The Kebla of the patriot's prayer ! The generous feeling pure and warm,
Which owns the rights of all divineThe pitying heart-the helping arm
The prompt, self-sacrifice-are thine. Beneath thy broad, impartial eye,
How fade the cords of caste and birth! How equal in their suffering lie
The groaning multitudes of earth! Still to a stricken brother true,
Whatever clime hath nurtured him ; As stooped to heal the wounded Jew
The worshipper on Gerizim. By misery unrepelled, unawed
By pomp or power, thou see'st a MAN
Pale priest or swarthy artisan.
Beneath the flaunting robes of sin,
Thou lookest on the man within. On man, as man, retaining yet,
Howe'er debased, and soiled, and dim, The crown upon his forehead set
The immortal gift of God to him. And there is reverence in thy look ;
For that frail form which mortals wear The Spirit of the Holiest took,
And veiled his perfect brightness there.
BY JOHN G. WHITTIER. “All things whatsoever ye would that men should do to you, do ye even so to them," - Malthew vii. 12. Spirit of Truth, and Love, and Light!
The foe of Wrong, and Hate, and Fraud ! or all which pains the holy sight,
Or wounds the generous ear of God!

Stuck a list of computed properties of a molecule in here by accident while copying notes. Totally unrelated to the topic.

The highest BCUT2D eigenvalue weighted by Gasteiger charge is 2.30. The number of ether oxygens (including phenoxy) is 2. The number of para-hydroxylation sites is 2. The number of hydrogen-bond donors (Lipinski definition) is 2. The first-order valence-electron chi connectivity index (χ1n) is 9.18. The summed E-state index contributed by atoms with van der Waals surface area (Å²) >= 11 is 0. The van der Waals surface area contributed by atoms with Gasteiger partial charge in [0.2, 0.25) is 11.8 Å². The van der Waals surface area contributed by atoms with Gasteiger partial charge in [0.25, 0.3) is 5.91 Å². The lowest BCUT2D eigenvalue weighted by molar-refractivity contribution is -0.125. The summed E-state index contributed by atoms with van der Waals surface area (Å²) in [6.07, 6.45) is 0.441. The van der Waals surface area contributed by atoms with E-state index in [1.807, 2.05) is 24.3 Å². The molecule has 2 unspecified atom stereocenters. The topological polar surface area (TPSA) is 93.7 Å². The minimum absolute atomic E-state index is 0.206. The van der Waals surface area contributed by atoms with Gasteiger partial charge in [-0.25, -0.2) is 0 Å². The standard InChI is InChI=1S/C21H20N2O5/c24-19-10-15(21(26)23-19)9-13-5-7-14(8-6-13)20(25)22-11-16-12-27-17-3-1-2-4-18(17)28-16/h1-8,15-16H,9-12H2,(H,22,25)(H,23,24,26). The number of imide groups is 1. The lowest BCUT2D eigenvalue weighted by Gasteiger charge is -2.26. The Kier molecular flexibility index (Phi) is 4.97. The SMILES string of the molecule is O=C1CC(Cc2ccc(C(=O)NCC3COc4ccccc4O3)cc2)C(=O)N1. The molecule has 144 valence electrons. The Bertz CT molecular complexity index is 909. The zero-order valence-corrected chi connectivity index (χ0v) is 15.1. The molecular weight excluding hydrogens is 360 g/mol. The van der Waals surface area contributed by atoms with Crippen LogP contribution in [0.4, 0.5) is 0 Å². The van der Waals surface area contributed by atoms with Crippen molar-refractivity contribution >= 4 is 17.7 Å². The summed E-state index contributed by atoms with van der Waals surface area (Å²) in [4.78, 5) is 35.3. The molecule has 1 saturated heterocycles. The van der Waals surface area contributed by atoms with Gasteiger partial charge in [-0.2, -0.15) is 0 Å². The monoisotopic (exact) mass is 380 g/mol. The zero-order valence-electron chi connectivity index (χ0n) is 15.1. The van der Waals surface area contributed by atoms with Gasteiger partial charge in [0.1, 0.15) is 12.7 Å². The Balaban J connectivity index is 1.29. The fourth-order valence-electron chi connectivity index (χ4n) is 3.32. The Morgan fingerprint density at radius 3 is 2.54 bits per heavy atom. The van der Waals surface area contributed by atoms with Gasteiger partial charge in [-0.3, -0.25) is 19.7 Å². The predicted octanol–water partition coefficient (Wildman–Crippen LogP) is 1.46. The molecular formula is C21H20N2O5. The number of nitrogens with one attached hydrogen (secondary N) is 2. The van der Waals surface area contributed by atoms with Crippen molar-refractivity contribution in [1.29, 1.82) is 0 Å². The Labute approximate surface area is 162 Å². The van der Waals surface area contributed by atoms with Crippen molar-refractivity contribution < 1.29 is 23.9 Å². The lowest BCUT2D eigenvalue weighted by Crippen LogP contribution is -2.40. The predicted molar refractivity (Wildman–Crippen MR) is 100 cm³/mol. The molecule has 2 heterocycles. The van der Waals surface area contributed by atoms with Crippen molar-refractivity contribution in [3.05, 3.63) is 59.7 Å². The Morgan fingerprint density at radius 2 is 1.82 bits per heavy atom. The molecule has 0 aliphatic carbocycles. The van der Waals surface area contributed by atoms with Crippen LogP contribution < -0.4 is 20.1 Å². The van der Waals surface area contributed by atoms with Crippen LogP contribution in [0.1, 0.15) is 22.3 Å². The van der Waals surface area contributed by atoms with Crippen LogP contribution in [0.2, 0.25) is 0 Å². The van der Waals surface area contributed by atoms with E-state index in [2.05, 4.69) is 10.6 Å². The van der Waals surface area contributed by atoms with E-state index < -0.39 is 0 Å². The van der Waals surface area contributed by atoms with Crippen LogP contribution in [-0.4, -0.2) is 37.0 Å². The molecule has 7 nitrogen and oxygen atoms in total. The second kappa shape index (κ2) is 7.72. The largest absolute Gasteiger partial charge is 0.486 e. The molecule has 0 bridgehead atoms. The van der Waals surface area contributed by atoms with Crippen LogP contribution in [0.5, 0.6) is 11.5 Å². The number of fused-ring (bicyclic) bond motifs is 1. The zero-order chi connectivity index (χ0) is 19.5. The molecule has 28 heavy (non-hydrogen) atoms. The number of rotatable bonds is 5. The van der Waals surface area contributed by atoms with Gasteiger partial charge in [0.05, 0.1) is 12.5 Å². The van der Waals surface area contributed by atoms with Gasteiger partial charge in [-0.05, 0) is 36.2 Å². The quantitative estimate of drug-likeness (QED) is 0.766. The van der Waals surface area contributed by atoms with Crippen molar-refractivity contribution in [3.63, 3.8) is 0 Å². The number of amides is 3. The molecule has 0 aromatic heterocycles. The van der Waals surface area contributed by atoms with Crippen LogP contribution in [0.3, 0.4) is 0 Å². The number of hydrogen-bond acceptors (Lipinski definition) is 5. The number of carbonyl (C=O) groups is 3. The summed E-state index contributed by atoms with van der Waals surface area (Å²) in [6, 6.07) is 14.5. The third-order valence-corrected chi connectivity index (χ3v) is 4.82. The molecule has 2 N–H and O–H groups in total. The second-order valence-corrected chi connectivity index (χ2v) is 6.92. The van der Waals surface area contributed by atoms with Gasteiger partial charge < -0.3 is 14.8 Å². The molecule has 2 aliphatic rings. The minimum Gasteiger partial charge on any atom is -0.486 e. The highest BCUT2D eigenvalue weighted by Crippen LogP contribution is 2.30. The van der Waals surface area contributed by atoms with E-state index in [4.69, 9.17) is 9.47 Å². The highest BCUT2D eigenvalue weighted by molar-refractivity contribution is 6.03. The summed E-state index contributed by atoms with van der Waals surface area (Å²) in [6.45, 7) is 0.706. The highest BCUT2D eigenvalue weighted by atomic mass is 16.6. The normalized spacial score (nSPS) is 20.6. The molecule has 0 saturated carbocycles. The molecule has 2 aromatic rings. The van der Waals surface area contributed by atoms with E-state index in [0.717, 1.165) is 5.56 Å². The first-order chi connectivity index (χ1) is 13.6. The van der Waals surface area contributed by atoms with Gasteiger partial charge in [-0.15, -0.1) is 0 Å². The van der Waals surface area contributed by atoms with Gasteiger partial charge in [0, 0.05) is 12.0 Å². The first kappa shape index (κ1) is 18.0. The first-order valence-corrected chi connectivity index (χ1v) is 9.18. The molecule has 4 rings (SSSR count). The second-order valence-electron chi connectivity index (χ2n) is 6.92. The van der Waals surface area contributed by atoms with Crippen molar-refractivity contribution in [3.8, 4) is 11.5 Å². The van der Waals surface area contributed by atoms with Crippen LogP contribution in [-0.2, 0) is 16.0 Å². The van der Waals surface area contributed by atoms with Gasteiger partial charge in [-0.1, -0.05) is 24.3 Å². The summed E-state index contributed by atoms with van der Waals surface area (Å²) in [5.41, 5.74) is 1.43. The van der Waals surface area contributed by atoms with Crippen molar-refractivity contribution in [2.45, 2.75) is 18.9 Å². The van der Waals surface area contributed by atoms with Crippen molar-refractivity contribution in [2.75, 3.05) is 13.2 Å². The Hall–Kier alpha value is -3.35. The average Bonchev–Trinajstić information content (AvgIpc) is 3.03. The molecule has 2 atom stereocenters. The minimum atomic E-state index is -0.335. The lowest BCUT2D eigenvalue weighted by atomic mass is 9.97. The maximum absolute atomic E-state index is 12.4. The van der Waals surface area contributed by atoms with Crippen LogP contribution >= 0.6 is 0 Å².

Not from the cold and shallow fount
Of vain philosphy thou art; He who of old on Syria's mount
Thrilled, warmed by turns the listiner's heart. In holy words which cannot die,
In thoughts which angels lean’d to know, Proclaimed thy message from on high
Thy mission to a world of wo.
BY JOHN TODD.
That voice's echo hath not died !
are glowing conceptions, but they are not the work From the blue lake of Gallilee,
of a depraved imagination. They will all be realizAnd Tabor's lonely mountain side,
ed. Sin and death will long walk hand in hand on It calls a struggling world to thee.
this earth, and their footsteps will not be entirely
blotted out until the fires of the last day have meltThy name and watch ward o'er this land
ed the globe. But the head of the one is already I hear in every breeze that stirs ;
bruised, and the sting is already taken from the And round a thousand altars stand
other. They may long roar, but they walk in chains, Thy banded party worshippers.
and the eye of faith sees the hand that holds the
chains. Not to these altars of a day, At party's call, my gift I bring;
But we have visions still brighter. We look for
new heavens and a new earth wherein dwelleth But on thy olden shrine I lay A freeman's dearest offering :
righteousness. No sin will be there to mar the beau.
ty, no sorrow to diminish a joy, no anxiety to corThe voiceless utterance of his will
rode the heart, or cloud the brow. Our characters may His pledge to Freedom and to Truth,
be tested, in part, by our anticipations. If our thoughts That manhood's heart remembers still
and feelings are running in the channel of time, and The homage of his generous youth.
dancing from one earthly bubble to another, though our hopes may come in angel-robes, it is a sad proof that our hearts are here also.
The world, the great mass of mankind, have ut. THE OBJECT OF LIFE.
terly misunderstood the real object of life on earth, Or else he misunderstands it who follows the light of